兵車行 Bīng-chē xíng (Ballad of the Army Carts)
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Du Fu (杜甫) – Original Text (c. 750 AD)
1. Chē lín-lín,
2. Mǎ xiāo-xiāo,
3. Xíng-rén gōng-jiàn gè zài yāo,
4. Yè-niáng qī-zǐ zǒu xiāng-sòng,
5. Chén-āi bū jiàn Xiān-yáng-qiáo.
6. Qiān yī dùn zú lán dào kū,
7. Kū-shēng zhí-shàng gān yún-xiāo.
8. Dào-páng guò-zhě wèn xíng-rén,
9. Xíng-rén dàn yún: ‘Diǎn-xíng pín.
10. ‘Huò cóng shí-wǔ běi fāng Hé,
11. ‘Biàn zhì sì-shí xī yīng-tián.
12. ‘Qù shí lǐ-zhèng yǔ guǒ tóu,
13. ‘Guī-lái tóu bái huán shù-biān.
14. ‘Biān-tīng liú-xuě chéng hǎi-shǔi,
15. ‘Wǔ-huáng kāi-biān yì wèi yǐ.
16. ‘Jūn bū wén Hàn-jiā shān-dōng ér-bǎi zhōu,
17. ‘Qiān cūn wàn luò shēng jīng qǐ.
18. ‘Zòng yǒu jiàn fù bǎ chú lí,
19. ‘Hé shēng lǒng-mǔ wú dōng xī.
20. ‘Kuàng fù Qín bīng nài kǔ-zhàn,
21. ‘Bèi qū bū-yì quǎn yǔ jī.
22. ‘Zhǎng-zhě suí yǒu wèn,
23. ‘Yì-fū gǎn shēn-hèn?
24. ‘Qiě rú jīn-nián dōng,
25. ‘Wèi xiū Guān-xī zú.
26. ‘Xiàn-guān jí suǒ zū,
27. ‘Zū-shuì cóng-hé chū?
28. ‘Xìn zhī shēng nán è,
29. ‘Fǎn-shì shēng nǚ hǎo;
30. ‘Shēng nǚ yóu dé jià bì-lín,
31. ‘Shēng nán mái-mò suí bǎi-cǎo.
32. ‘Jūn bū jiàn Qīng-hǎi tóu,
33. ‘Gǔ-lái bái-gǔ wú-rén shōu
34. ‘Xīn guǐ fán-yuān jiù guǐ kū,
35. ‘Tiān yīn yǔ shī shēng jiū-jiū.’
English Translation 1 by David Lunde
Wagons rattling and banging,
horses neighing and snorting,
conscripts marching, each with bow and arrows at his hip,
fathers and mothers, wives and children, running to see them off–
so much dust kicked up you can’t see Xian-yang* Bridge!
And the families pulling at their clothes, stamping feet in anger,
blocking the way and weeping–
ah, the sound of their wailing rises straight up to assault heaven.
And a passerby asks, “What’s going on?”
The soldier says simply, “This happens all the time.
From age fifteen some are sent to guard the north,
and even at forty some work the army farms in the west.
When they leave home, the village headman has to wrap their turbans* for them;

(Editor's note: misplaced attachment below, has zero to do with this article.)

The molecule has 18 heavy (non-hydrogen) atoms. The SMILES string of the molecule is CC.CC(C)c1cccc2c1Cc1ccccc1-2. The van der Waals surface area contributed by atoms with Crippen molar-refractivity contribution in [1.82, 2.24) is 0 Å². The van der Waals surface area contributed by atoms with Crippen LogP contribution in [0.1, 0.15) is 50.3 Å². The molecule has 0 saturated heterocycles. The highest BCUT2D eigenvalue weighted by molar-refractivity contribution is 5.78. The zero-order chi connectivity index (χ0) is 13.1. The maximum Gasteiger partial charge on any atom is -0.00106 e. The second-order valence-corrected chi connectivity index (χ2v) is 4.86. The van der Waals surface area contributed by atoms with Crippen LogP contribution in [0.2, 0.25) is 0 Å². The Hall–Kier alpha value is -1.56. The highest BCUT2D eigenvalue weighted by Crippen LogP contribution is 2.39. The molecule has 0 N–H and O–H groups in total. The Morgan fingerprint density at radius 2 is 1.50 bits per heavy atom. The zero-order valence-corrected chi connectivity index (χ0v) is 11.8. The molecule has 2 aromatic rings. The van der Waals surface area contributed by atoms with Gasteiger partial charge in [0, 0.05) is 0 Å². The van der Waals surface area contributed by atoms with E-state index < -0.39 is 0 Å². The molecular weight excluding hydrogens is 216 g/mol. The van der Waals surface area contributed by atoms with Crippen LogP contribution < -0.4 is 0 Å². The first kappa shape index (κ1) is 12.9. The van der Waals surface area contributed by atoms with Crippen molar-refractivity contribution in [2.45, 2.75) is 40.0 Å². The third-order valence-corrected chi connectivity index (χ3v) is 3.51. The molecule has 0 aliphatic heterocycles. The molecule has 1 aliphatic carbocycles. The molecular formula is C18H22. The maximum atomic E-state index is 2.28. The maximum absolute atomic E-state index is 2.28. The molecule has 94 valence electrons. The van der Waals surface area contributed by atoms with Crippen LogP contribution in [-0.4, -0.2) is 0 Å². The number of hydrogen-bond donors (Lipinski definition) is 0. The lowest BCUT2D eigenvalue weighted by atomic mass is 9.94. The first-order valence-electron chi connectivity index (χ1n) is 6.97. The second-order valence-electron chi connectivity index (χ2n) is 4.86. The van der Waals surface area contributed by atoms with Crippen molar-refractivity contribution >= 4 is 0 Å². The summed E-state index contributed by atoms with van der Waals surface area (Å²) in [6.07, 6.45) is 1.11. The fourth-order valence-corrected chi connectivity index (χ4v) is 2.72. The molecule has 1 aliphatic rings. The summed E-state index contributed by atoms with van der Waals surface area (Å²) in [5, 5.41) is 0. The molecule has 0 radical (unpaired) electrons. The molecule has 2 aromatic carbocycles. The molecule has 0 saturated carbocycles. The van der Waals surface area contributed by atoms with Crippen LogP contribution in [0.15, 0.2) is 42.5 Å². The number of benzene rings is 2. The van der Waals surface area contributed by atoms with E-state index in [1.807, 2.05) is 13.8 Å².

when they come back, white-haired, they’re still guarding the frontier.
The frontier posts run with blood enough to fill an ocean,
and the war-loving Emperor’s dreams of conquest have still not ended.
Hasn’t he heard that in Han*, east of the mountains,
there are two hundred prefectures, thousands and thousands of villages,
growing nothing but thorns?
And even where there is a sturdy wife to handle hoe and plough,
the poor crops grow raggedly in haphazard fields.
It’s even worse for the men of Qin*; they’re such good fighters
they’re driven from battle to battle like dogs or chickens.
Even though you were kind enough to ask, good sir,
perhaps I shouldn’t express such resentment.
But take this winter, for instance,
they still haven’t demobilized the troops of Guanxi*,
and the tax collectors are pressing everyone for land-fees–
land-fees!–from where is that money supposed to come?
Truly, it is an evil thing to bear a son these days,
it is much better to have daughters;
at least you can marry a daughter to the neighbor,
but a son is born only to die, his body lost in the wild grass.
Has my lord seen the shores of the Kokonor*?
The white bones lie there in drifts, uncollected.
New ghosts complain and old ghosts weep,
under the lowering sky their voices cry out in the rain.”
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English Translation 2 by David Hawkes
The carts squeak and trundle, the horses whinny, the conscripts go by, each with a bow and arrows at his waist. Their fathers, mothers, wives, and children run along beside them to see them off. The Hsien-yang (Xianyang) bridge cannot be seen for dust. They pluck at the men’s clothes, stamp their feet, or stand in the way weeping. The sound of their weeping seems to mount up to the blue sky above. A passer-by questions the conscripts, and the conscripts reply:
“They’re always mobilizing now! There are some of us who went north at fifteen to garrison the River and who are still, at forty, being sent to the Military Settlements in the west. When we left as lads, the village headman had to tie our headcloths for us. We came back white-haired, but still we have to go back for frontier duty! On those frontier posts enough blood has flowed to fill the sea, but the Martial Emperor’s dreams of expansion remain unsatisfied. Haven’t you heard, sir, in our land of Han, throughout the two hundred prefectures east of the mountains briers and brambles are growing in thousands of little hamlets; and though many a sturdy wife turns her own hand to the hoeing and ploughing, the crops grow just anywhere, and you can’t see where one field ends and the next begins? And it’s even worse for the men from Ch’in (Qin). Because they make such good fighters, they are driven about this way and that like so many dogs or chickens.